I don’t buy many books. I’m a librarian. I patronize my public libraries (and thankful that Washington, DC, has excellent ones, especially my local one Watha T Daniel-Shaw!). And I like audiobooks for my 3 mile walks or runs to work.
But… a month ago, I was in Kramers, a local bookshop, waiting for someone, and found myself skimming Swamplandia! by Karen Russell. Her language really pulled me in, and even though I am not usually interested in stories narrated by kids, I bought it on the spot.
The passage that really grabbed me was this: “Moths jumbled tunelessly above our heads, kaleidoscoping in this way that looked like visible music to me — something that would be immediately audible to an alligator or a raccoon but that we human Bigtrees couldn’t hear.”
Since then, I have found this blog post on Wormbook that identifies this precise passage as one of her main issues with Russell’s Swamplandia!, noting the “conflict between tunelessly and music/audible.” And Wormbook is right, when you think really hard about the passage, it is jarring, and seems a little like Russell went too far in her language.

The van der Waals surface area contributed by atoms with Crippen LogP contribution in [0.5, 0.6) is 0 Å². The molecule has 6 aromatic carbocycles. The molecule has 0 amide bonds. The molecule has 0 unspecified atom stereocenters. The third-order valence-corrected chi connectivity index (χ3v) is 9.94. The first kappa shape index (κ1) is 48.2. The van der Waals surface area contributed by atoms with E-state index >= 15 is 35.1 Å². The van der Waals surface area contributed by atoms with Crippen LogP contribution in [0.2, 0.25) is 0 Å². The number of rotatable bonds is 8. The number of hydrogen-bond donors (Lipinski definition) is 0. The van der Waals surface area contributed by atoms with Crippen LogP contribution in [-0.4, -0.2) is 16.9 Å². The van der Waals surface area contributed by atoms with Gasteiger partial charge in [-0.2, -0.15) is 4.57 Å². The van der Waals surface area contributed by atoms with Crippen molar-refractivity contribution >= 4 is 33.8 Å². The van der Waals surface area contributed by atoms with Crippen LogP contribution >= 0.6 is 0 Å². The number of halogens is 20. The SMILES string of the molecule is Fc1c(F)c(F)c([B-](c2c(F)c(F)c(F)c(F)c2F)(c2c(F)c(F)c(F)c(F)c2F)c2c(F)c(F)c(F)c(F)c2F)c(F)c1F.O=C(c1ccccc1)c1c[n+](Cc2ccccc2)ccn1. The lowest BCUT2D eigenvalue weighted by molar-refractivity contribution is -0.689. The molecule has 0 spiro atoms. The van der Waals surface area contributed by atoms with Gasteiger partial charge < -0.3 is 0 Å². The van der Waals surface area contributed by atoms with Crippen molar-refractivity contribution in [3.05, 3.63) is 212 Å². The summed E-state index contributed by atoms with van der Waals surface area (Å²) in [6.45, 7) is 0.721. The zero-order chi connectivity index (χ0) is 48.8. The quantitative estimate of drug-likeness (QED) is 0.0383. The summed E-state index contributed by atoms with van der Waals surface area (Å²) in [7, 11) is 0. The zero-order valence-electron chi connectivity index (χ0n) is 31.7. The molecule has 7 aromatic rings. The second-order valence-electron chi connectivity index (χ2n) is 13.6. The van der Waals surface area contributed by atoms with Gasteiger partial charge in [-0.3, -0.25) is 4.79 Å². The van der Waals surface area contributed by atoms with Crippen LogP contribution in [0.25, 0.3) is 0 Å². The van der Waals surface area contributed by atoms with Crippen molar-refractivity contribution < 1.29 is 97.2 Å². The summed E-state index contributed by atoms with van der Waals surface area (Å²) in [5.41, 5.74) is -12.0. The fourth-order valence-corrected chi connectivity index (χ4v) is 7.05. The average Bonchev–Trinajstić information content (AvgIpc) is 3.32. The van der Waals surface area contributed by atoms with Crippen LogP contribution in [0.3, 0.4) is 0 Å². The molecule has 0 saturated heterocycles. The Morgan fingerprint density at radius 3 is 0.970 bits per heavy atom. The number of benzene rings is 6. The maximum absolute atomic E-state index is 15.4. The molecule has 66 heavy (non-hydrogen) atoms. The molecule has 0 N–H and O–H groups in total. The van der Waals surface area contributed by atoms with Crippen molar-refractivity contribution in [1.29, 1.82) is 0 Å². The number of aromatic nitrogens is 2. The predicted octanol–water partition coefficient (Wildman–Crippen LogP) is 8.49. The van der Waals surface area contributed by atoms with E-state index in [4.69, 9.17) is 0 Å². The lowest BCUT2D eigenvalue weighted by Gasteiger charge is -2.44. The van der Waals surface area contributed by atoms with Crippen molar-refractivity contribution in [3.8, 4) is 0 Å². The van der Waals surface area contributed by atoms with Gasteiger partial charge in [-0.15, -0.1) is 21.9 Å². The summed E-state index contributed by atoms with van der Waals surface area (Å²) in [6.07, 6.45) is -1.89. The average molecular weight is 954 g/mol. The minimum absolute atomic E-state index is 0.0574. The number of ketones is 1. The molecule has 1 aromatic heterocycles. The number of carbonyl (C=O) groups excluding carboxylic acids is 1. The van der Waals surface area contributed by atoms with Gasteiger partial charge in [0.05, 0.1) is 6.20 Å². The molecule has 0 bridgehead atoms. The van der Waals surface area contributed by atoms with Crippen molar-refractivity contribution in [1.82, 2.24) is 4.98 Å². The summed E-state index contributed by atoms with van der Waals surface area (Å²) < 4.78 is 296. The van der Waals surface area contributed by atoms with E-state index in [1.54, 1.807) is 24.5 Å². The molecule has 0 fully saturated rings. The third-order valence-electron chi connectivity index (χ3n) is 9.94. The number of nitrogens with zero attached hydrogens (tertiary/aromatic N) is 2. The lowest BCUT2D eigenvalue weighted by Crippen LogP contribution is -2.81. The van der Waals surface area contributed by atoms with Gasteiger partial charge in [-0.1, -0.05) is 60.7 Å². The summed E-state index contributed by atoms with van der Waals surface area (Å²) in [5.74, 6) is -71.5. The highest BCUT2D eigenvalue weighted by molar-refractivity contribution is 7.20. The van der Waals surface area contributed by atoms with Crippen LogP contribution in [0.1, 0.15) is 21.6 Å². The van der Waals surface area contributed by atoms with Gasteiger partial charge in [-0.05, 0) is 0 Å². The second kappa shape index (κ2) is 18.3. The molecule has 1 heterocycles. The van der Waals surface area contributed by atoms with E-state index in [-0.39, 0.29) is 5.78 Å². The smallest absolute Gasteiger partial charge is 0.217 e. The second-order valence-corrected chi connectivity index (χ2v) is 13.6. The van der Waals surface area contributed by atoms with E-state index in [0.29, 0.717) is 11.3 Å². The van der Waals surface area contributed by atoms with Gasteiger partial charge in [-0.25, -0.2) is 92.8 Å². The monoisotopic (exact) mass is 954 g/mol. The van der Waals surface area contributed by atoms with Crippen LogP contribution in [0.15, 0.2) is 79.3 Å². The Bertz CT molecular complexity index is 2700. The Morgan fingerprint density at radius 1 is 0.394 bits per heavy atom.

Yet, still I love the imagery it brings to mind, and I have paraphrased Russell in this etegami of a moth. I used brand new paints my sister gave me for my birthday (thanks Jessie! you must really love me, look how much they cost!!!), taking advantage of the gold and the aqua blue-green. And, if you think I was going a little too crazy with my color scheme, I had found this image of a moth on Pinterest, and used it as a model.